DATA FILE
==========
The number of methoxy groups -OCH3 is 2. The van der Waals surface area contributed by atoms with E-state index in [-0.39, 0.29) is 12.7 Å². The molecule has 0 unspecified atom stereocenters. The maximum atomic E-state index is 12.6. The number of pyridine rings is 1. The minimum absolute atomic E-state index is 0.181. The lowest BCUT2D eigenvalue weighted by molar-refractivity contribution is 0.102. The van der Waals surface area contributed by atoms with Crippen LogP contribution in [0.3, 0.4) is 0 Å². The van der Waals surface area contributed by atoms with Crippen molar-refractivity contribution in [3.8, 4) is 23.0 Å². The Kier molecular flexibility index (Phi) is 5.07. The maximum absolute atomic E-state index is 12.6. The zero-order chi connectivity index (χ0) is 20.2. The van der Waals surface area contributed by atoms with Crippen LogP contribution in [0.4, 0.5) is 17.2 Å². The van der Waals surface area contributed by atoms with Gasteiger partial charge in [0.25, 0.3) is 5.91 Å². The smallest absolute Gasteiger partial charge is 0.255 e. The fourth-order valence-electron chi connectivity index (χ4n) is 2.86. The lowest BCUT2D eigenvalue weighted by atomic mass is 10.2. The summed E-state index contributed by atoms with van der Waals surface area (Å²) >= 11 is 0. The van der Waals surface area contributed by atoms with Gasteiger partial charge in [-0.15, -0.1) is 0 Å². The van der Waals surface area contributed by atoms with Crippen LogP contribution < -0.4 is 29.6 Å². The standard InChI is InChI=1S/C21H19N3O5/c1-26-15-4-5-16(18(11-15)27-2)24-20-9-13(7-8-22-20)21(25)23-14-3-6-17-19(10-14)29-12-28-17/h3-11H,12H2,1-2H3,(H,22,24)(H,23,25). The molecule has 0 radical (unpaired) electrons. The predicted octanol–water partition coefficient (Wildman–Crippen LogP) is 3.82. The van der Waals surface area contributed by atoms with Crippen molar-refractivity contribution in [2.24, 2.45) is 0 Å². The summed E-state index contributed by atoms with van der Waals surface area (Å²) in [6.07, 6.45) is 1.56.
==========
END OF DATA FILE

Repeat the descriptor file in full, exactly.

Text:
The number of methoxy groups -OCH3 is 2. The van der Waals surface area contributed by atoms with E-state index in [-0.39, 0.29) is 12.7 Å². The molecule has 0 unspecified atom stereocenters. The maximum atomic E-state index is 12.6. The number of pyridine rings is 1. The minimum absolute atomic E-state index is 0.181. The lowest BCUT2D eigenvalue weighted by molar-refractivity contribution is 0.102. The van der Waals surface area contributed by atoms with Crippen LogP contribution in [0.3, 0.4) is 0 Å². The van der Waals surface area contributed by atoms with Crippen molar-refractivity contribution in [3.8, 4) is 23.0 Å². The Kier molecular flexibility index (Phi) is 5.07. The maximum absolute atomic E-state index is 12.6. The zero-order chi connectivity index (χ0) is 20.2. The van der Waals surface area contributed by atoms with Crippen LogP contribution in [0.4, 0.5) is 17.2 Å². The van der Waals surface area contributed by atoms with Gasteiger partial charge in [0.25, 0.3) is 5.91 Å². The smallest absolute Gasteiger partial charge is 0.255 e. The fourth-order valence-electron chi connectivity index (χ4n) is 2.86. The lowest BCUT2D eigenvalue weighted by atomic mass is 10.2. The summed E-state index contributed by atoms with van der Waals surface area (Å²) >= 11 is 0. The van der Waals surface area contributed by atoms with Gasteiger partial charge in [-0.15, -0.1) is 0 Å². The van der Waals surface area contributed by atoms with Crippen LogP contribution < -0.4 is 29.6 Å². The standard InChI is InChI=1S/C21H19N3O5/c1-26-15-4-5-16(18(11-15)27-2)24-20-9-13(7-8-22-20)21(25)23-14-3-6-17-19(10-14)29-12-28-17/h3-11H,12H2,1-2H3,(H,22,24)(H,23,25). The molecule has 0 radical (unpaired) electrons. The predicted octanol–water partition coefficient (Wildman–Crippen LogP) is 3.82. The van der Waals surface area contributed by atoms with Crippen molar-refractivity contribution in [2.24, 2.45) is 0 Å². The summed E-state index contributed by atoms with van der Waals surface area (Å²) in [6.07, 6.45) is 1.56.